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Authors: Bizzarri, A.* 
Crupi, P.* 
de Lorenzo, S.* 
Loddo, M.* 
Title: Time occurrence of earthquake instabilities in rate– and state–dependent friction models
Issue Date: May-2011
Series/Report no.: 192/ (2011)
Keywords: Earthquake recurrence
Numerical modelin of faults
Subject Classification04. Solid Earth::04.04. Geology::04.04.06. Rheology, friction, and structure of fault zones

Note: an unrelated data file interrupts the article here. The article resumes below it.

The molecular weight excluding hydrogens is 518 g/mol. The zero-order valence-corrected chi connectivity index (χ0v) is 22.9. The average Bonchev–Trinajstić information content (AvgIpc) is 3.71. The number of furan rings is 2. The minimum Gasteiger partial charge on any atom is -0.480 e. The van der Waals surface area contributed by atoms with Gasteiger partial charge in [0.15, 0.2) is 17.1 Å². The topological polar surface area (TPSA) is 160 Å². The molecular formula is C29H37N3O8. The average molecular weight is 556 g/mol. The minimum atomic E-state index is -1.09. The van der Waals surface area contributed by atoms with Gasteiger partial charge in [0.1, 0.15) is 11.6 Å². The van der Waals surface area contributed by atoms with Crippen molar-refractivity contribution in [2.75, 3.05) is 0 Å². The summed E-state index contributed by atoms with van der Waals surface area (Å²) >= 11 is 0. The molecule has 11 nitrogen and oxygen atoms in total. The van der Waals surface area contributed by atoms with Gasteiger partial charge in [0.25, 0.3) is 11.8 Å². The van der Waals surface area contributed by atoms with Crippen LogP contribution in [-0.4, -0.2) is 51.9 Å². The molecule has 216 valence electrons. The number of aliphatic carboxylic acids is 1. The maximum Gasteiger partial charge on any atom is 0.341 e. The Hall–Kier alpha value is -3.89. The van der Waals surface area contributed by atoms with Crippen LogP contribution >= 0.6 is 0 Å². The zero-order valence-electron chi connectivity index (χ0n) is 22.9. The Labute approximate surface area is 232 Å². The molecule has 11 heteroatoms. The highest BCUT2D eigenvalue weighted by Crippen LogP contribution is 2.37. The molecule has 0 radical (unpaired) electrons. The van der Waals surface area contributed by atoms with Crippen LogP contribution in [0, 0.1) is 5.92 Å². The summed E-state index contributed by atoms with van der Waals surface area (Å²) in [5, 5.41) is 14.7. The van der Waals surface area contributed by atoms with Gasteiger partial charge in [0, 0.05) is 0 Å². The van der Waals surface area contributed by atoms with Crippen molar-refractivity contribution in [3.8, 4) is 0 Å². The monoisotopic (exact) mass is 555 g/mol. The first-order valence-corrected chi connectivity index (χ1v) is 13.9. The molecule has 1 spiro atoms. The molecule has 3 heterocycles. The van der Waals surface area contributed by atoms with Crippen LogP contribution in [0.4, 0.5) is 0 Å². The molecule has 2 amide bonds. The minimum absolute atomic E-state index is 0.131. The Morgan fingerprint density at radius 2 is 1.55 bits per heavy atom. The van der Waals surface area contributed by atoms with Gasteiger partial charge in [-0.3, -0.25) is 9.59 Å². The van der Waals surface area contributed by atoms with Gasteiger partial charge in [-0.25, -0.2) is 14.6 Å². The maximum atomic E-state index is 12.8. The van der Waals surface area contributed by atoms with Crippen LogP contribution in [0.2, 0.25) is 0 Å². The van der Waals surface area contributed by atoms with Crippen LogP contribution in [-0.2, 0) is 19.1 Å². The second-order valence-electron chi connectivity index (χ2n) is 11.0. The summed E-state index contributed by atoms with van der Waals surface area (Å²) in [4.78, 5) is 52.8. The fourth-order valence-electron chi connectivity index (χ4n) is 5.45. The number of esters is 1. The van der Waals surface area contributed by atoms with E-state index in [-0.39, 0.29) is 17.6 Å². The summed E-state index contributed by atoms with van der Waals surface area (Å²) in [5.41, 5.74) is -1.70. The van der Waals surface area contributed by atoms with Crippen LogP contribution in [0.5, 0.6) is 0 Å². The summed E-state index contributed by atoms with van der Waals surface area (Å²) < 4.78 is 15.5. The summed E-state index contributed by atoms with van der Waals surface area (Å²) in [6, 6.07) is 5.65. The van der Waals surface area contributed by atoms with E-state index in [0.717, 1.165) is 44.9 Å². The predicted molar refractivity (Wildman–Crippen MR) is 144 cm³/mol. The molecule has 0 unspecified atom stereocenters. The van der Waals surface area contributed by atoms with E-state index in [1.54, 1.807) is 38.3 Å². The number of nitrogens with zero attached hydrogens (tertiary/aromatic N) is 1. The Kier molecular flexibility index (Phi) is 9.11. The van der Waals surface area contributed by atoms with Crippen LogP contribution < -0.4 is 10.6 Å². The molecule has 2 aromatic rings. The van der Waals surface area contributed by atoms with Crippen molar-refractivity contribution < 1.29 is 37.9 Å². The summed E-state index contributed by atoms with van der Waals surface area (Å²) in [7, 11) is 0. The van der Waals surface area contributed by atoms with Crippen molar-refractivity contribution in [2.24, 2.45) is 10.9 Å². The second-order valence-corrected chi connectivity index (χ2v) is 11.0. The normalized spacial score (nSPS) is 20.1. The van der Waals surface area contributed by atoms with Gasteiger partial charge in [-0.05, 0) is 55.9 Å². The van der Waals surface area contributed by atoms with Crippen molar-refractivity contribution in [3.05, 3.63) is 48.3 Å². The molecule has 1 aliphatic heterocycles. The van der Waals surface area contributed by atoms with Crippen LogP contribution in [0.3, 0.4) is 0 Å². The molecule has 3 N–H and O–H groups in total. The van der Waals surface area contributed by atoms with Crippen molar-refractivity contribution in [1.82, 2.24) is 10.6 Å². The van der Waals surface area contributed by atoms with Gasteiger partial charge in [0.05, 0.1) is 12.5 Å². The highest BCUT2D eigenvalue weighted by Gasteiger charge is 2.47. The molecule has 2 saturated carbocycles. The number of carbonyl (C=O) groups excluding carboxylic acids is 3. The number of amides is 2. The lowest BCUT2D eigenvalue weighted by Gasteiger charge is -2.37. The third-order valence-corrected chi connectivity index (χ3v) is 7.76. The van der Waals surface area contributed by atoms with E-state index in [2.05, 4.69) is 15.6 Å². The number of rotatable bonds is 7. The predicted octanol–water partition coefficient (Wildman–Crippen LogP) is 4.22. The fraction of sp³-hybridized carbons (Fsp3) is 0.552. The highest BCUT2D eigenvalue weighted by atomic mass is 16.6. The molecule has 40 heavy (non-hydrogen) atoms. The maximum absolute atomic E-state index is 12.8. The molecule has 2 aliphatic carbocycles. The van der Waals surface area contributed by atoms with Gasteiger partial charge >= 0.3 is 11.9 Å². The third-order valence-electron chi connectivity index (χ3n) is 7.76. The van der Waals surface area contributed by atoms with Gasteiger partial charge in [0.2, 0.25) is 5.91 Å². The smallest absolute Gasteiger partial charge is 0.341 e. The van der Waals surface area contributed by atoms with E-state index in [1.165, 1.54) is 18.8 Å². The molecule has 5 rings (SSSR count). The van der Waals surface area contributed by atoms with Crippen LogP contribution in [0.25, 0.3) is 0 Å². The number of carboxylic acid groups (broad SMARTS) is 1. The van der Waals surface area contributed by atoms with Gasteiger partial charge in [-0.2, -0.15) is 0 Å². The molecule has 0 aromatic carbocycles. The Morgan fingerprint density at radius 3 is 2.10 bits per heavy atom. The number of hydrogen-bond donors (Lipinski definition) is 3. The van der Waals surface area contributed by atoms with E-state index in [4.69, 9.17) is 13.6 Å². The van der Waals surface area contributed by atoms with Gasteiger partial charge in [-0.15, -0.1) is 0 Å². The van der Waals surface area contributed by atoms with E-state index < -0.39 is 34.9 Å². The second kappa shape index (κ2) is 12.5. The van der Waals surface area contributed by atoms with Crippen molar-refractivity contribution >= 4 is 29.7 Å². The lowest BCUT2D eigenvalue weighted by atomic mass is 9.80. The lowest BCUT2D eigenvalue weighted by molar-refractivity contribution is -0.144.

Abstract: Since the latter half of last century many studies and laboratory experiments have focused on the understanding of the evolution of frictional strength during sliding events on active faults. Such events may occur through aseismic fault creep, high-velocity slip and, in some cases, as a combination of both. According to the concept that earthquakes are frictional instabilities, their time occurrence may show a periodical pattern (the seismic cycle) whose behavior can be referred to the stick-slip dynamic. The dynamic evolution of a fault is often modeled considering its formal analogy with a physical system known as the spring-slider model (namely, a damped harmonic oscillator). Many experimental studies have been conducted using the spring-slider model, most of them simulating the interaction between slip surfaces with the surrounding elastic medium with a single-degree-of-freedom system. Despite its obvious limitations, such a model has provided important insights on dynamics of stick-slip cycle [Gu et al., 1984; Carlson et al., 1994], nucleation of earthquakes and triggered earthquake phenomena [e.g. Belardinelli et al., 2003]. On the basis of several experimental results on rock friction, Dieterich (1979) and Ruina (1983) formulated rate- and state-dependent friction laws, in which the frictional resistance is expressed through the evolution of the sliding rate and its history. Afterwards, Chester and Higgs (1992) figured out that also the temperature variation, produced by frictional heating, can affect the duration of the seismic cycle and the evolution of the frictional strength as well and consequently they incorporate such a thermal effect, improving the previous Ruina’s constitutive law. The present study is aimed to: 1. investigate the spring-slider physical response depending on the adopted constitutive law; 2. show the influence that the constitutive laws can exert on the time occurrence of a seismic instability and on the seismic cycle duration; 3. compare the constitutive laws in order to show their different features in simulating the evolution of slip velocity, stress drop and seismic cycle.
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